- The U.S. imposition of visa restrictions on Chinese officials, and the blacklisting of Chinese firms.
- "The timing of the U.S. travel bans and company blacklists associated with human rights issues have not helped to maintain a positive backdrop to these trade negotiations,"
SINGAPORE: The dollar steadied on Wednesday as hopes for a breakthrough in U.S-China trade talks waned, sending investors into less risky assets, while the pound wallowed near a month low on deepening uncertainty over Brexit.
The U.S. imposition of visa restrictions on Chinese officials, and the blacklisting of Chinese firms, over the treatment of Muslim minorities have cast a pall over trade discussions scheduled in Washington for the rest of the week.
The resulting risk aversion had bolstered the dollar overnight, which is seen as a safe-haven owing to its position as a global reserve currency.
It mostly held those gains in Asian hours, though trade was wobbly as investors also grappled with remarks overnight from Federal Reserve chairman Jerome Powell flagging further rate cuts and bond buying.
The greenback rose slightly to 107.14 Japanese yen and was steady at $1.0962 on the euro. It was flat around 99.093 against a basket of major currencies.
"The timing of the U.S. travel bans and company blacklists associated with human rights issues have not helped to maintain a positive backdrop to these trade negotiations," said Rob Carnell, ING's chief economist for Asia-Pacific.
"They also look likely to provoke some retaliation from China, just a day before Vice Premier Liu He is due to arrive in Washington for trade talks," he said.
Liu and U.S. Trade Representative Robert Lighthizer and Treasury Secretary Steven Mnuchin are due to meet on Thursday.
A Chinese diplomat told Reuters that China wanted a deal.
But prospects for progress appear to be dimming as the dispute widens.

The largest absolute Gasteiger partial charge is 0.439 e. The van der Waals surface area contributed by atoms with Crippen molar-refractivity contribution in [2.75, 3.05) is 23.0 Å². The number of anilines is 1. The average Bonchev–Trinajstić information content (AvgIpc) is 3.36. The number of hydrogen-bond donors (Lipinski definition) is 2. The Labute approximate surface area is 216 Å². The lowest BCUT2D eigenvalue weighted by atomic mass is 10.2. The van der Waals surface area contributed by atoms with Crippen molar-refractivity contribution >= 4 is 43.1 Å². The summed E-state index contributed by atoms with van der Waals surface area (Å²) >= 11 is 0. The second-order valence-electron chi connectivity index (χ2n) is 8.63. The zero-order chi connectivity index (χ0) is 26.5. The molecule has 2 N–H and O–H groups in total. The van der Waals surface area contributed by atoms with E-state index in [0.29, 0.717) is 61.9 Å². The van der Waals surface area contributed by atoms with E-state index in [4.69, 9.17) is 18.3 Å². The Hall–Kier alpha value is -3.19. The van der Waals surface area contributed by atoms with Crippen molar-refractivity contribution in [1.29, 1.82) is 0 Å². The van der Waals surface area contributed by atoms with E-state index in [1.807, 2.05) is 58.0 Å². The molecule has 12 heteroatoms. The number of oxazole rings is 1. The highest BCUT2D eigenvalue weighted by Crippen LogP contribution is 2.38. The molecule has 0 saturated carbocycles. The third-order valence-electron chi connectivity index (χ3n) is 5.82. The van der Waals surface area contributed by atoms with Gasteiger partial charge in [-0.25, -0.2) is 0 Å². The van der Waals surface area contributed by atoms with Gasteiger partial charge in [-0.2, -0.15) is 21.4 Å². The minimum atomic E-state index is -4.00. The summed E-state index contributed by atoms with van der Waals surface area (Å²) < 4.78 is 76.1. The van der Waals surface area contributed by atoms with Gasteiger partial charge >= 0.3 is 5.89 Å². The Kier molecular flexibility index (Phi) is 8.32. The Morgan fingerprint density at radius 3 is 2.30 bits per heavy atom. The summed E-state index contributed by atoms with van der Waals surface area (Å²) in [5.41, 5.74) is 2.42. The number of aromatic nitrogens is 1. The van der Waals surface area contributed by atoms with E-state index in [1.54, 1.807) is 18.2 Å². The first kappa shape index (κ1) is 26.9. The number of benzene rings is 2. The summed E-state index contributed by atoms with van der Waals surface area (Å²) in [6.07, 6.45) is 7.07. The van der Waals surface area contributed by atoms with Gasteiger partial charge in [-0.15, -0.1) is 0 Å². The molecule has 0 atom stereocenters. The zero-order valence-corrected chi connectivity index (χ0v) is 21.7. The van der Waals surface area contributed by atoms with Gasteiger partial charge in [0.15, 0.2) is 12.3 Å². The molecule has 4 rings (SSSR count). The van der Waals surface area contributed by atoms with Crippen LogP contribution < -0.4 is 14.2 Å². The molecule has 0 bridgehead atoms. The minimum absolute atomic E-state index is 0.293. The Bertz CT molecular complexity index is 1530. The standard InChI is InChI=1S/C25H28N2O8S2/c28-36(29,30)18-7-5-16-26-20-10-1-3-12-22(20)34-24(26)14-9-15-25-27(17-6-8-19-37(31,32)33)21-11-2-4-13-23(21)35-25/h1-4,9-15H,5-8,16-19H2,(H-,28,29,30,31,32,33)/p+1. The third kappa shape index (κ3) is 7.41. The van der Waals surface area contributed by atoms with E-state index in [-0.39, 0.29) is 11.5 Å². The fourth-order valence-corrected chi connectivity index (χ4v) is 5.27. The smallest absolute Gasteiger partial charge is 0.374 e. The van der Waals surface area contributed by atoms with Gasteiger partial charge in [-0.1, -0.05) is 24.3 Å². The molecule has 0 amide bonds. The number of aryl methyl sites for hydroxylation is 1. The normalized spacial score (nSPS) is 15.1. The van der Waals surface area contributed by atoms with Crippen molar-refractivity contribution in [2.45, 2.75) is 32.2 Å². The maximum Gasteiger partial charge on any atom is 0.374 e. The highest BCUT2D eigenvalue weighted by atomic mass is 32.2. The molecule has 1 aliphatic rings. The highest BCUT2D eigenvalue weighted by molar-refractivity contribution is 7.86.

On top of the visa restrictions and corporate blacklistings, the Trump administration is also moving ahead with discussions around restrictions on capital flows into China, Bloomberg reported, citing people familiar with the matter.
"The tensions will persist through to the year-end at least," said Westpac analyst Imre Speizer in Auckland, who is not expecting the talks to deliver a breakthrough deal.
"It'll be volatile good news, bad news, repeat for the rest of the year, but overall a negative tone."
The Chinese yuan, the most sensitive currency to the trade talks, had dropped to a one-month low in offshore trade overnight, but was a little stronger at 7.1434 per dollar in onshore trade on Wednesday.
The Australian and New Zealand dollars ticked higher, with the Aussie rising 0.2pc to $0.6741 and the kiwi 0.3pc to $0.6312.
Sterling languished at $1.2214, close to its lowest since early September, on reports that talks between Britain and the European Union were close to breaking down without an exit deal.
In a telephone call on Tuesday, German Chancellor Angela Merkel told British Prime Minister Boris Johnson that a deal was "overwhelmingly unlikely," a Downing Street source said.
The Times newspaper reported Johnson also faces a fresh rebellion in cabinet, with a group of ministers poised to quit due to concerns he is leading the country into a no-deal exit.
That leaves the outcome on Oct. 31, when Britain is due to quit the EU, deeply uncertain.
"The ever-fluid Brexit saga is expected to leave the pound exposed to politically-driven bouts of volatility over the coming weeks," said FXTM analyst Han Tan.